Work resumes at World Cup stadium in Brazil

A labor court has allowed construction to resume at the World

Cup stadium where a man fell 115 feet to his death while working on

a roofing structure in the jungle city of Manaus.

Construction in all areas where workers had to be high above the

ground was halted Sunday, a day after the second worker’s death at

the Arena Amazonia. The stadium will host four World Cup matches

next June, including England vs. Italy and the United States vs.

Portugal.

Labor officials inspected the venue Monday and Tuesday and said

constructors showed that all measures were in place to guarantee

workers’ safety.

The judge who cleared the site said, however, that work at the

roof can only take place during the day. The accident that killed

the 22-year-old worker happened at about 4 a.m. local time, during

the night shift. The causes remain under investigation.

The roof is meant to resemble snake scales after all diamond

shaped panels are installed at the 42-000 capacity stadium.

Local World Cup organizers said they are still trying to

determine how much the work stoppage will delay the stadium’s

delivery.

”Now we will meet with (constructor) Andrade Gutierrez to

recreate the timetable and reprogram what still needs to be done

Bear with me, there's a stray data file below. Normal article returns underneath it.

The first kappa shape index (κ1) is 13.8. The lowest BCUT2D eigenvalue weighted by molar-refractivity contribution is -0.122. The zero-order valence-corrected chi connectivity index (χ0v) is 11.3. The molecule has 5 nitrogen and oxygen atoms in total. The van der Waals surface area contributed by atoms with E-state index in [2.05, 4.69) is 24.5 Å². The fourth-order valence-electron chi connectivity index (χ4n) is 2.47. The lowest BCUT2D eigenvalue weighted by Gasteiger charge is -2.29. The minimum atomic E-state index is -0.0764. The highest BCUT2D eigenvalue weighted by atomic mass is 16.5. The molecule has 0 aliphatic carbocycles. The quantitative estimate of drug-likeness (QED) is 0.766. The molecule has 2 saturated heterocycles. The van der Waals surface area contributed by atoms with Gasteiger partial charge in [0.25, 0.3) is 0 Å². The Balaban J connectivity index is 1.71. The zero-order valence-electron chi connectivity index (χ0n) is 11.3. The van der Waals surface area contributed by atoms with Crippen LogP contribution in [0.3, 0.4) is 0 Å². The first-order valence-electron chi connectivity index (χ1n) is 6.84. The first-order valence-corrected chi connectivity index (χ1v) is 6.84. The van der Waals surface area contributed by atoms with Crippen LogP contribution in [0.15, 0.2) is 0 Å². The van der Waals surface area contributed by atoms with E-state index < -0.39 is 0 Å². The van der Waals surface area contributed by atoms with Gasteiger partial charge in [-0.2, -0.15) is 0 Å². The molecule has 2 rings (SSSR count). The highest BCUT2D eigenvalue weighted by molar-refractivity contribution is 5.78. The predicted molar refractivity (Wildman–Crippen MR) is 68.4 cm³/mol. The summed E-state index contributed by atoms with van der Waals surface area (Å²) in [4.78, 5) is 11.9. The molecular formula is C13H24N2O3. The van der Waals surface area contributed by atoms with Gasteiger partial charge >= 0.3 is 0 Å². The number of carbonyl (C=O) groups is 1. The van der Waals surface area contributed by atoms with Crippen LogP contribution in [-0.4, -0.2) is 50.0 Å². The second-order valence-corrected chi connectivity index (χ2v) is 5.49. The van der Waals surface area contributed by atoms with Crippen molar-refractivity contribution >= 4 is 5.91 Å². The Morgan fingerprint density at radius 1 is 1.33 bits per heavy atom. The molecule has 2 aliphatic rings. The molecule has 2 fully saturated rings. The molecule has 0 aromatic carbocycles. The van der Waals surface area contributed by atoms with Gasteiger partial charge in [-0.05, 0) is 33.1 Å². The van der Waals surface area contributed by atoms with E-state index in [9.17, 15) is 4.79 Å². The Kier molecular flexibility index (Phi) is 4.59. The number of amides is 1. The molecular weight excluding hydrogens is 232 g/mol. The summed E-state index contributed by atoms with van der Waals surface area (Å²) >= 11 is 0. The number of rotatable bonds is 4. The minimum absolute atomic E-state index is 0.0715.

and determine new deadlines,” local World Cup coordinator Miguel

Capobiango Neto said in a statement.

The Arena Amazonia is one of the six venues that will not be

delivered by the end of the year as wanted by FIFA, although

construction at the site was 93 percent completed when the accident

happened. Organizers hoped to have it ready in mid-January, when

the first test event is scheduled to take place with about 10,000

workers who participated in the stadium’s construction serving as

spectators.

Nearly 2,000 laborers are currently at the construction site to

try to finish the work.

The first death at the Arena Amazonia happened in March. A few

hours after Saturday’s accident, another worker died of a heart

attack while paving an area outside the venue.

In late November, two workers were killed when a crane collapsed

while hoisting a 500-ton piece of roofing at the stadium that will

host the World Cup opener in Sao Paulo on June 12. Last year, a

worker died at the construction site of the stadium in the nation’s

capital, Brasilia. Another worker died in April at the new

Palmeiras stadium, which may be used for teams training in Sao

Paulo.

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